So while we see short-term pressure on property shares should rates rise suddenly, we do not expect this to have a major impact on the markets. A longer-term look at the property sector’s performance over the past 20 years also reveals little obvious relationship between sovereign bond yields and shareholder returns relative to the wider market. The sector has actually outperformed in five of the seven years since 2000 when sovereign bond yields have risen. (Exhibit 3).

Exhibit 3: Total Shareholder Returns (TSR) European Real Estate Relative to MSCI Europe vs. Year-on-Year (YoY) Changes in European Sovereign Bond Yields

Source: Thomson Reuters Datastream, Exane BNP Paribas as of January 2018. Past performance is not a guide to future performance.

Opportunities Increasing

Following the global market sell-off in early February 2018, listed real estate stocks in Europe have traded at an approximately 10% discount to net asset value (NAV), meaning it remains cheaper for investors to buy property through shares than physical real estate.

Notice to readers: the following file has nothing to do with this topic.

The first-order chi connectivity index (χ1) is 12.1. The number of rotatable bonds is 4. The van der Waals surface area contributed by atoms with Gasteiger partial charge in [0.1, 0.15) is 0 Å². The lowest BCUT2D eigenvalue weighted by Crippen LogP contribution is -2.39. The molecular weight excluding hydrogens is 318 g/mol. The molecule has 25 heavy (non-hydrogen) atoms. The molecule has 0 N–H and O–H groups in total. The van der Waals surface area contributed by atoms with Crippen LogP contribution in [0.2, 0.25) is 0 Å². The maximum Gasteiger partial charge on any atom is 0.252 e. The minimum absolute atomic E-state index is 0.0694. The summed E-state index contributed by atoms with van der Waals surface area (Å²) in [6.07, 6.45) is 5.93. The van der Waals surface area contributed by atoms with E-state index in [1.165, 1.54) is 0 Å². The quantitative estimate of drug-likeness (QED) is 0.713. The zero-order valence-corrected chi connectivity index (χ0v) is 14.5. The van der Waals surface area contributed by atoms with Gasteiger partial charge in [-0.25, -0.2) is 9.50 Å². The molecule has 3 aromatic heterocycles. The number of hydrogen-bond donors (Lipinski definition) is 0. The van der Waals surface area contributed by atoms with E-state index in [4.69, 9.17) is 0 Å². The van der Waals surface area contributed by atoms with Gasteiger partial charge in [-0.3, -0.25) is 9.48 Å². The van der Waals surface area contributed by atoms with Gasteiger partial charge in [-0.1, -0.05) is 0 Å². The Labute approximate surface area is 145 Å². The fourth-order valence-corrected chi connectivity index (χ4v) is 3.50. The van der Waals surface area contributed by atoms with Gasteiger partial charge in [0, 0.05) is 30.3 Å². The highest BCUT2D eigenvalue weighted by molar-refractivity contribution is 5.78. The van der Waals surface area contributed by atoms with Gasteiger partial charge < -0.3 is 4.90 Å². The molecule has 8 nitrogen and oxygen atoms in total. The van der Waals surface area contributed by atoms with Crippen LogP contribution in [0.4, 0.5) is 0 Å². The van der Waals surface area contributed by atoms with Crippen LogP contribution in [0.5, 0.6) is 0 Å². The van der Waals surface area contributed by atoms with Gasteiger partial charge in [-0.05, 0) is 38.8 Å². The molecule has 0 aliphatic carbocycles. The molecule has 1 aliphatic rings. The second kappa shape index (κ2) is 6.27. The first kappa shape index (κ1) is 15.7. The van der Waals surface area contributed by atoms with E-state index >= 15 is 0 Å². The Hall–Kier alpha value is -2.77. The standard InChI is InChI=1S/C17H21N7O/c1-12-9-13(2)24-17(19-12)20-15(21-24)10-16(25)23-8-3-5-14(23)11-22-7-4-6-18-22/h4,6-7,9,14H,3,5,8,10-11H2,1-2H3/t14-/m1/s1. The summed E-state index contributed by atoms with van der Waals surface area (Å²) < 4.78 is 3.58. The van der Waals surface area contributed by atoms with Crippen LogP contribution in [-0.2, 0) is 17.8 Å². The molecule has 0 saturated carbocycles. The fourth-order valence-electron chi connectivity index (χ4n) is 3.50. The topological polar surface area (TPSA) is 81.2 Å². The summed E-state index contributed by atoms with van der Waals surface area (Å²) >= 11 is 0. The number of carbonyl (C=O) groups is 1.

The robust income streams of the European property equities sector are currently offering attractive yields. 2018 could again be “boring yet rewarding” for property equity investors.

*FTSE EPRA NAREIT Capped Net Total Return Euro Index vs. Stoxx 600 Total Return Index, 12 months to December 31, 2017, in euro terms. Past performance is not a guide to future performance.

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Basis Point (bp) equals 1/100 of a percentage point. 1 bp = 0.01%, 100 bps = 1%.

Quantitative Easing (QE) is a government monetary policy occasionally used to increase the money supply by buying government securities or other securities from the market.

MSCI Europe IndexSM reflects the equity market performance of developed markets in Europe.